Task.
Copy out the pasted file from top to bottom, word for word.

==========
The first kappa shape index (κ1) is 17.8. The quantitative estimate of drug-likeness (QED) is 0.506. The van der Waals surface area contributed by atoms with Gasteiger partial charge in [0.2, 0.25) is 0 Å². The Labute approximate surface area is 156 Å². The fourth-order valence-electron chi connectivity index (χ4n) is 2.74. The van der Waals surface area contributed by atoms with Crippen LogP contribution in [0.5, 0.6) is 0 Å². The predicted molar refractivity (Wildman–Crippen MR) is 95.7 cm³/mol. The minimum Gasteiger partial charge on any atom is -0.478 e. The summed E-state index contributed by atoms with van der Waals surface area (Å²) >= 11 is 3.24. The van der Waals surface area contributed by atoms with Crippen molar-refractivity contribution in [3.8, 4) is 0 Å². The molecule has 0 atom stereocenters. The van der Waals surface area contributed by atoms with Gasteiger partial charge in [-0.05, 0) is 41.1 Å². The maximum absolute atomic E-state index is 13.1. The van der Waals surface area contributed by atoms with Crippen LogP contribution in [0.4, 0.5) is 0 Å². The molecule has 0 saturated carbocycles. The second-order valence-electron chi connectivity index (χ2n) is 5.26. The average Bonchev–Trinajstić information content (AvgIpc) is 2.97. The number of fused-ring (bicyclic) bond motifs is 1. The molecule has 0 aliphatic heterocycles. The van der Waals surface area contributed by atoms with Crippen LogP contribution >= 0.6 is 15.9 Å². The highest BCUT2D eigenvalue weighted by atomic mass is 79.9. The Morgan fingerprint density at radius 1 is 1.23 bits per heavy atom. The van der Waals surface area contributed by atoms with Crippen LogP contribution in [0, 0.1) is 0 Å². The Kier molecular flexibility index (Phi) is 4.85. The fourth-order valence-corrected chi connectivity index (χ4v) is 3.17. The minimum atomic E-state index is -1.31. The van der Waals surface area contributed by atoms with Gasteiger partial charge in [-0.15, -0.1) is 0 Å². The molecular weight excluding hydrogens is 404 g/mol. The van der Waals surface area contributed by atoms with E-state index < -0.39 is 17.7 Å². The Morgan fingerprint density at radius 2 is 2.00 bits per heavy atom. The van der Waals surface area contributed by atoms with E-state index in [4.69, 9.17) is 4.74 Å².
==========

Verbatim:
The first kappa shape index (κ1) is 17.8. The quantitative estimate of drug-likeness (QED) is 0.506. The van der Waals surface area contributed by atoms with Gasteiger partial charge in [0.2, 0.25) is 0 Å². The Labute approximate surface area is 156 Å². The fourth-order valence-electron chi connectivity index (χ4n) is 2.74. The van der Waals surface area contributed by atoms with Crippen LogP contribution in [0.5, 0.6) is 0 Å². The predicted molar refractivity (Wildman–Crippen MR) is 95.7 cm³/mol. The minimum Gasteiger partial charge on any atom is -0.478 e. The summed E-state index contributed by atoms with van der Waals surface area (Å²) >= 11 is 3.24. The van der Waals surface area contributed by atoms with Crippen molar-refractivity contribution in [3.8, 4) is 0 Å². The molecule has 0 atom stereocenters. The van der Waals surface area contributed by atoms with Gasteiger partial charge in [-0.05, 0) is 41.1 Å². The maximum absolute atomic E-state index is 13.1. The van der Waals surface area contributed by atoms with Crippen LogP contribution in [0.4, 0.5) is 0 Å². The molecule has 0 saturated carbocycles. The second-order valence-electron chi connectivity index (χ2n) is 5.26. The average Bonchev–Trinajstić information content (AvgIpc) is 2.97. The number of fused-ring (bicyclic) bond motifs is 1. The molecule has 0 aliphatic heterocycles. The van der Waals surface area contributed by atoms with Crippen LogP contribution >= 0.6 is 15.9 Å². The highest BCUT2D eigenvalue weighted by atomic mass is 79.9. The Morgan fingerprint density at radius 1 is 1.23 bits per heavy atom. The van der Waals surface area contributed by atoms with Crippen LogP contribution in [0, 0.1) is 0 Å². The Kier molecular flexibility index (Phi) is 4.85. The fourth-order valence-corrected chi connectivity index (χ4v) is 3.17. The minimum atomic E-state index is -1.31. The van der Waals surface area contributed by atoms with Gasteiger partial charge in [-0.15, -0.1) is 0 Å². The molecular weight excluding hydrogens is 404 g/mol. The van der Waals surface area contributed by atoms with E-state index < -0.39 is 17.7 Å². The Morgan fingerprint density at radius 2 is 2.00 bits per heavy atom. The van der Waals surface area contributed by atoms with E-state index in [4.69, 9.17) is 4.74 Å².